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What Does a Certified Medical Transcriptionist Do?

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  • Written By: K. Testa
  • Edited By: C. Wilborn
  • Last Modified Date: 27 September 2018
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A certified medical transcriptionist converts recordings dictated by doctors and other medical professionals into written documents. He or she transcribes all types of records, reports, and correspondence for patient communication or insurance purposes. A transcriptionist might work for a private practice, inside a hospital or other organization, or as an independent contractor. Given his or her credentials, a certified medical transcriptionist is held to certain standards of accuracy, confidentiality, and professionalism. Excelling at one's duties as a transcriptionist can often lead to more advanced opportunities in the medical field.

Certified medical transcriptionists work in a number of locations, including their own homes, at a hospital or doctor's office, or for a medical transcription company. They might also work in labs or medical libraries. The types of documents they transcribe include patient records, administrative reports, and research findings, just to name a few. Some professionals focus solely on transcription, while others, including medical secretaries, might do it as one of several job responsibilities.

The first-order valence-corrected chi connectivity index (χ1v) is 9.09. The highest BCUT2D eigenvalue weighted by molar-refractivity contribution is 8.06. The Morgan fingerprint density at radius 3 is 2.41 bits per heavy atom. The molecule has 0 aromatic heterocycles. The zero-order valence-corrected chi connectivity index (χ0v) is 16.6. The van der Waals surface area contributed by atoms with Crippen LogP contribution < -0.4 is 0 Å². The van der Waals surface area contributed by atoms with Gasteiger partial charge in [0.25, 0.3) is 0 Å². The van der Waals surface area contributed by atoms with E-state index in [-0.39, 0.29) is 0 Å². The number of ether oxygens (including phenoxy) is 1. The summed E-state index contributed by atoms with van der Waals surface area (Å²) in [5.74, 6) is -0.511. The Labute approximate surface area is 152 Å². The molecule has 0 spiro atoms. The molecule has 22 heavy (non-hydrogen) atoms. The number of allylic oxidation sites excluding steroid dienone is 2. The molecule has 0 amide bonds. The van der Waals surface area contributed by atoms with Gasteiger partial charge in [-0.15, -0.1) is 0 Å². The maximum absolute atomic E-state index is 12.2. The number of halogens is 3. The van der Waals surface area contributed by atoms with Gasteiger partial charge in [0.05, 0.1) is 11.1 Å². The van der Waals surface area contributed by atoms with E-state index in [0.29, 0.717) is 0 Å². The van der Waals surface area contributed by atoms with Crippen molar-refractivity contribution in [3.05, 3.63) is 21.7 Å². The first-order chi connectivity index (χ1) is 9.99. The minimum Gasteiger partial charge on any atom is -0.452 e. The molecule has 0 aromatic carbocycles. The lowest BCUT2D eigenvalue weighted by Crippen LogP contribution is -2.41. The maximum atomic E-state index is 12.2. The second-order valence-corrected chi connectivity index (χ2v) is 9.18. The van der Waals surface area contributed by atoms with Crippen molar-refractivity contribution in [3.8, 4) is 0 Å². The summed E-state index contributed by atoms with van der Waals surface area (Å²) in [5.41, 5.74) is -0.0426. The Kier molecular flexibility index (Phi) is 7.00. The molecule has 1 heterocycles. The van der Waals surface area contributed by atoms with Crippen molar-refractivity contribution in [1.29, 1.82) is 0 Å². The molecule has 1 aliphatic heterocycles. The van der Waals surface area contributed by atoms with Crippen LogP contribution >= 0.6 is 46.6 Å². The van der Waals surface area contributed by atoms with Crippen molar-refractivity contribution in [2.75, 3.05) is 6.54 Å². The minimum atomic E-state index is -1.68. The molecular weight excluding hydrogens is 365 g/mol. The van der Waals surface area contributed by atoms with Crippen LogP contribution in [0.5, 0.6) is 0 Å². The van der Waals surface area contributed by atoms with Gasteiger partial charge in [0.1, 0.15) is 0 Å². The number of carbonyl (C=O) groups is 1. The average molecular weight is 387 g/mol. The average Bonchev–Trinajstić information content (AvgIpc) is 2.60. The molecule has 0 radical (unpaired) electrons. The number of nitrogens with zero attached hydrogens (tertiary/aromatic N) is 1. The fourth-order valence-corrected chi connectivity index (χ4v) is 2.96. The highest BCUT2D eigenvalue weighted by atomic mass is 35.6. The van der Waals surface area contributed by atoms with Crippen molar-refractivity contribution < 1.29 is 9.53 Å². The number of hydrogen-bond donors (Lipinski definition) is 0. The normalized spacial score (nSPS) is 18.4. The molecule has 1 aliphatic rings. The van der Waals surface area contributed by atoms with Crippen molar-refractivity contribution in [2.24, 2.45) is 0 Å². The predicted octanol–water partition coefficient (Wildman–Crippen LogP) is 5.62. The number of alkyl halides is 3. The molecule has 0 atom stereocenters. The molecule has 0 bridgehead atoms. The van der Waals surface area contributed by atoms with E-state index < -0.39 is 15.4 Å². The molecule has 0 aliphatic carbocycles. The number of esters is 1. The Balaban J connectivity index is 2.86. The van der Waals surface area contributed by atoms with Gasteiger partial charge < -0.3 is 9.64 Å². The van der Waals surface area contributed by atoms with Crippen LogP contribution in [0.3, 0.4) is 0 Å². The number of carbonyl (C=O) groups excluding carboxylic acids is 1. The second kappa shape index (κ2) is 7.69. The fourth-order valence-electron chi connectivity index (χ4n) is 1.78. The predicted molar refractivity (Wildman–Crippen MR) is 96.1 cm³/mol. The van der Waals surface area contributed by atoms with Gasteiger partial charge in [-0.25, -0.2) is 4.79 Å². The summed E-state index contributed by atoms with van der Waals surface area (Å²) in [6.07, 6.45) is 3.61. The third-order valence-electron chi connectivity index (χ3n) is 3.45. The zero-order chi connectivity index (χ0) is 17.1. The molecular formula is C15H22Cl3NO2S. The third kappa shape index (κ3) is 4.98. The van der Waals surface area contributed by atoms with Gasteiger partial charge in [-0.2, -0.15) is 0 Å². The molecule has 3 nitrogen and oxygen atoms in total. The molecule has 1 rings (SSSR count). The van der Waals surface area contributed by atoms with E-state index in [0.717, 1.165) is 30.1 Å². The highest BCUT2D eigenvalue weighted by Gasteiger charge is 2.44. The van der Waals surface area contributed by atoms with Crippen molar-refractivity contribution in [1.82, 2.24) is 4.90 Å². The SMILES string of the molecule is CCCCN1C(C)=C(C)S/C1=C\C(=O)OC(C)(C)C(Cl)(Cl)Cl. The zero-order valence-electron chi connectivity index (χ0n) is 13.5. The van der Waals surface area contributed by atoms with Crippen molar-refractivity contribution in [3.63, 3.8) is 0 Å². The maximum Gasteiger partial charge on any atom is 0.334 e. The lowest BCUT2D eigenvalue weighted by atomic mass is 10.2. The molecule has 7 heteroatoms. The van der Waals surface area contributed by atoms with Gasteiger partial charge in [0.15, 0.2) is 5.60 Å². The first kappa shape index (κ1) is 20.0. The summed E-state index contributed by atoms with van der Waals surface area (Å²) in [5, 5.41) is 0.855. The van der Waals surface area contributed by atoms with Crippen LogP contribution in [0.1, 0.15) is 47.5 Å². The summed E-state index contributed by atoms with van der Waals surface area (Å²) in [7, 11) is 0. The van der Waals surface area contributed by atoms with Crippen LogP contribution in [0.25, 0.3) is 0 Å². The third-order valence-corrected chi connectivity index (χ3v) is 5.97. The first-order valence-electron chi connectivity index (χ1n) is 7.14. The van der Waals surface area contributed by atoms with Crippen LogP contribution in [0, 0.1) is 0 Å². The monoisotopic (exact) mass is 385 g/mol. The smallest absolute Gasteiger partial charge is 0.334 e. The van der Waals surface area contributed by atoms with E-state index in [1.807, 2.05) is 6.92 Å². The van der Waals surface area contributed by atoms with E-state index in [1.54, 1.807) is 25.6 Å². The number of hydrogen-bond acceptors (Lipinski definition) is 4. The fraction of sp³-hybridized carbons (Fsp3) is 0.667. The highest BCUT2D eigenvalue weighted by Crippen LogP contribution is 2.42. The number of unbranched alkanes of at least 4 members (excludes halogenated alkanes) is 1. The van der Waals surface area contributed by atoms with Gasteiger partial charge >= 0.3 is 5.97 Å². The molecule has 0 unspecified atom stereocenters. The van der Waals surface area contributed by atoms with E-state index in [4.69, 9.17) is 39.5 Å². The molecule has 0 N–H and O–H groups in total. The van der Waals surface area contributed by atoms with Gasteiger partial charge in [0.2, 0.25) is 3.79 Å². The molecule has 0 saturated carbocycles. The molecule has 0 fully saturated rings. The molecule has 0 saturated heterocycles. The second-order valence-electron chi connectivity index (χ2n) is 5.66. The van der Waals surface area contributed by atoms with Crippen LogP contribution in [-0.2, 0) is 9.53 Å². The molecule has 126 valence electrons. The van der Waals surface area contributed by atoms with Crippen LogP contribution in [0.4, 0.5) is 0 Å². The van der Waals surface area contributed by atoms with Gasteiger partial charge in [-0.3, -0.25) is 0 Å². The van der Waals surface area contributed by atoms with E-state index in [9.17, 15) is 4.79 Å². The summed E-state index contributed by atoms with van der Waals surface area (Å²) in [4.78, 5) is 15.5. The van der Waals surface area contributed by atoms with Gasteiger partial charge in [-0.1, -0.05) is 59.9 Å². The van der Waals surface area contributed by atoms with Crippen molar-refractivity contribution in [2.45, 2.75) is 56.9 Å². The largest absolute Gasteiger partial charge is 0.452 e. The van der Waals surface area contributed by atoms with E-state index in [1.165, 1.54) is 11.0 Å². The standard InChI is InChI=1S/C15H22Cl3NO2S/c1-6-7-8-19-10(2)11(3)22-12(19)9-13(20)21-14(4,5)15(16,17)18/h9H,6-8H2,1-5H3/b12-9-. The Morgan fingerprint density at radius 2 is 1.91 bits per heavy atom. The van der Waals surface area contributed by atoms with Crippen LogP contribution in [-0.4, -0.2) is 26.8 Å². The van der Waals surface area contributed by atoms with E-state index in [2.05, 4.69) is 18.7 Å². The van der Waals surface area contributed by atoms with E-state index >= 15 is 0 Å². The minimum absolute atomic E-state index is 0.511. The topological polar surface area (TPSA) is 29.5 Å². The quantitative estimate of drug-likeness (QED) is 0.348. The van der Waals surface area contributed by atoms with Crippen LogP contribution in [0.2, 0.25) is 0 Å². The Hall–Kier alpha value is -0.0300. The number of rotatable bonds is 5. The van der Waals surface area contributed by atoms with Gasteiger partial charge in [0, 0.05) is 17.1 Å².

Given the importance of the material being transcribed, certified medical transcriptionists typically require superior editing abilities on top of their basic transcription skills. In addition to writing, they spend a significant amount of time on research and analysis in order to ensure the accuracy of their final products. They usually need technical expertise to operate medical transcription equipment, and the ability to transcribe efficiently and accurately. Some background knowledge of medical issues is usually expected, allowing them to grasp complicated terms and concepts.

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A certified medical transcriptionist has a number of tools at his or her disposal. What was once a lengthy transcription process has become more streamlined with the constant evolution of technological aids. Voice recognition software and equipment, for example, can help a certified medical transcriptionist quickly convert dictated material into written records. Even without having advanced equipment, Internet access alone is often enough to facilitate the exchange of dictated material.

After working for two or more years in an acute care or mulch-specialty setting and obtaining certification, a certified medical transcriptionist might then choose a specific area of focus; some common examples include radiology and private practice. Usually, he or she must renew his or her certification after three years by fulfilling certain continuing education requirements. Many certified medical transcriptionists go on to supervise other employees or manage their own offices, leading to more advanced opportunities and higher salaries. A few of the related positions that can be obtained with additional training are instructors, coders, and medical records technicians.

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